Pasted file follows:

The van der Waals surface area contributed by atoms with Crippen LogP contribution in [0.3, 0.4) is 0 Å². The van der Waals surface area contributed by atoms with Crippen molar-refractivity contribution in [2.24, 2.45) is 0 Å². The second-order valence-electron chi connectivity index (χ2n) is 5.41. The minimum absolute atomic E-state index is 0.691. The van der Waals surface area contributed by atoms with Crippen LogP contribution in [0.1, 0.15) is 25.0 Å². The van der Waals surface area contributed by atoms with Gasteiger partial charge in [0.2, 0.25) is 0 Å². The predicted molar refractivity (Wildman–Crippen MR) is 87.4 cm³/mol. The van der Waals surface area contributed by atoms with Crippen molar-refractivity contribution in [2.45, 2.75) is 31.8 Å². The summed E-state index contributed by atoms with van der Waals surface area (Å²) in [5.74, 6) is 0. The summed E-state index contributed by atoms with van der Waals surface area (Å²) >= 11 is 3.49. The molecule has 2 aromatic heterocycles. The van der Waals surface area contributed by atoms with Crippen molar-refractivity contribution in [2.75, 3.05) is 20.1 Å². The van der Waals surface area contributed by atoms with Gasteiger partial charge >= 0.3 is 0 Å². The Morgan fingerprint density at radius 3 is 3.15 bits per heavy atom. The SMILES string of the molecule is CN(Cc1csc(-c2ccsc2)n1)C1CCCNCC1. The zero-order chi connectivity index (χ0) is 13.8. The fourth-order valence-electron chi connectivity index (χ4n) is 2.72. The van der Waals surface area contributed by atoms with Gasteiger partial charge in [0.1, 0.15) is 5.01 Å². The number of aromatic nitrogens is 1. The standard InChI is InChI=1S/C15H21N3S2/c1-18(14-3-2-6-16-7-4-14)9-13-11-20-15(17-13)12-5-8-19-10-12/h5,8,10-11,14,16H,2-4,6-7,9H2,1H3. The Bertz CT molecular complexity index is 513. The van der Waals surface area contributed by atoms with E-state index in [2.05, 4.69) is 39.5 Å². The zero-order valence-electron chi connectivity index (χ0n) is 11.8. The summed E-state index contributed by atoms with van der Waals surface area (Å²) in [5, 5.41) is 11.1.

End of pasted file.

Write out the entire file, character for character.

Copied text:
The van der Waals surface area contributed by atoms with Crippen LogP contribution in [0.3, 0.4) is 0 Å². The van der Waals surface area contributed by atoms with Crippen molar-refractivity contribution in [2.24, 2.45) is 0 Å². The second-order valence-electron chi connectivity index (χ2n) is 5.41. The minimum absolute atomic E-state index is 0.691. The van der Waals surface area contributed by atoms with Crippen LogP contribution in [0.1, 0.15) is 25.0 Å². The van der Waals surface area contributed by atoms with Gasteiger partial charge in [0.2, 0.25) is 0 Å². The predicted molar refractivity (Wildman–Crippen MR) is 87.4 cm³/mol. The van der Waals surface area contributed by atoms with Crippen molar-refractivity contribution in [2.45, 2.75) is 31.8 Å². The summed E-state index contributed by atoms with van der Waals surface area (Å²) in [5.74, 6) is 0. The summed E-state index contributed by atoms with van der Waals surface area (Å²) >= 11 is 3.49. The molecule has 2 aromatic heterocycles. The van der Waals surface area contributed by atoms with Crippen molar-refractivity contribution in [2.75, 3.05) is 20.1 Å². The van der Waals surface area contributed by atoms with Gasteiger partial charge >= 0.3 is 0 Å². The Morgan fingerprint density at radius 3 is 3.15 bits per heavy atom. The SMILES string of the molecule is CN(Cc1csc(-c2ccsc2)n1)C1CCCNCC1. The zero-order chi connectivity index (χ0) is 13.8. The fourth-order valence-electron chi connectivity index (χ4n) is 2.72. The van der Waals surface area contributed by atoms with Gasteiger partial charge in [0.1, 0.15) is 5.01 Å². The number of aromatic nitrogens is 1. The standard InChI is InChI=1S/C15H21N3S2/c1-18(14-3-2-6-16-7-4-14)9-13-11-20-15(17-13)12-5-8-19-10-12/h5,8,10-11,14,16H,2-4,6-7,9H2,1H3. The Bertz CT molecular complexity index is 513. The van der Waals surface area contributed by atoms with E-state index in [2.05, 4.69) is 39.5 Å². The zero-order valence-electron chi connectivity index (χ0n) is 11.8. The summed E-state index contributed by atoms with van der Waals surface area (Å²) in [5, 5.41) is 11.1.